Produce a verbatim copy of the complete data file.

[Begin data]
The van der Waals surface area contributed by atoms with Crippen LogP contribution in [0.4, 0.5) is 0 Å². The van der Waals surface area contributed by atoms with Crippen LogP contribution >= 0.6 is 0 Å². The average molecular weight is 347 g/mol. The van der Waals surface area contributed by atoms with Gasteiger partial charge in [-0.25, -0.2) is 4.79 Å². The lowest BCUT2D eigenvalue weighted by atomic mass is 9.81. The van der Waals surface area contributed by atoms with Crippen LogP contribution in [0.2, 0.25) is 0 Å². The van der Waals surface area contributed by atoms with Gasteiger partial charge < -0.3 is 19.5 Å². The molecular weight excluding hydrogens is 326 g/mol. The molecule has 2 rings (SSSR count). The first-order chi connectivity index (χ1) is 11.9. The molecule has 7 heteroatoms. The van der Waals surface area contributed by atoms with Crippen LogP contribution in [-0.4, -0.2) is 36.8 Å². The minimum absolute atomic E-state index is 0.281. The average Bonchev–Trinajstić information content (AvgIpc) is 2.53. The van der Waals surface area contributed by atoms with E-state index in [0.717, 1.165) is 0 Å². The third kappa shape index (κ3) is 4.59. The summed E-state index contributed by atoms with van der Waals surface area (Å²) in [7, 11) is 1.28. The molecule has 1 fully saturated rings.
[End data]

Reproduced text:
The van der Waals surface area contributed by atoms with Crippen LogP contribution in [0.4, 0.5) is 0 Å². The van der Waals surface area contributed by atoms with Crippen LogP contribution >= 0.6 is 0 Å². The average molecular weight is 347 g/mol. The van der Waals surface area contributed by atoms with Gasteiger partial charge in [-0.25, -0.2) is 4.79 Å². The lowest BCUT2D eigenvalue weighted by atomic mass is 9.81. The van der Waals surface area contributed by atoms with Crippen LogP contribution in [0.2, 0.25) is 0 Å². The van der Waals surface area contributed by atoms with Gasteiger partial charge < -0.3 is 19.5 Å². The molecular weight excluding hydrogens is 326 g/mol. The molecule has 2 rings (SSSR count). The first-order chi connectivity index (χ1) is 11.9. The molecule has 7 heteroatoms. The van der Waals surface area contributed by atoms with Crippen LogP contribution in [-0.4, -0.2) is 36.8 Å². The minimum absolute atomic E-state index is 0.281. The average Bonchev–Trinajstić information content (AvgIpc) is 2.53. The van der Waals surface area contributed by atoms with E-state index in [0.717, 1.165) is 0 Å². The third kappa shape index (κ3) is 4.59. The summed E-state index contributed by atoms with van der Waals surface area (Å²) in [7, 11) is 1.28. The molecule has 1 fully saturated rings.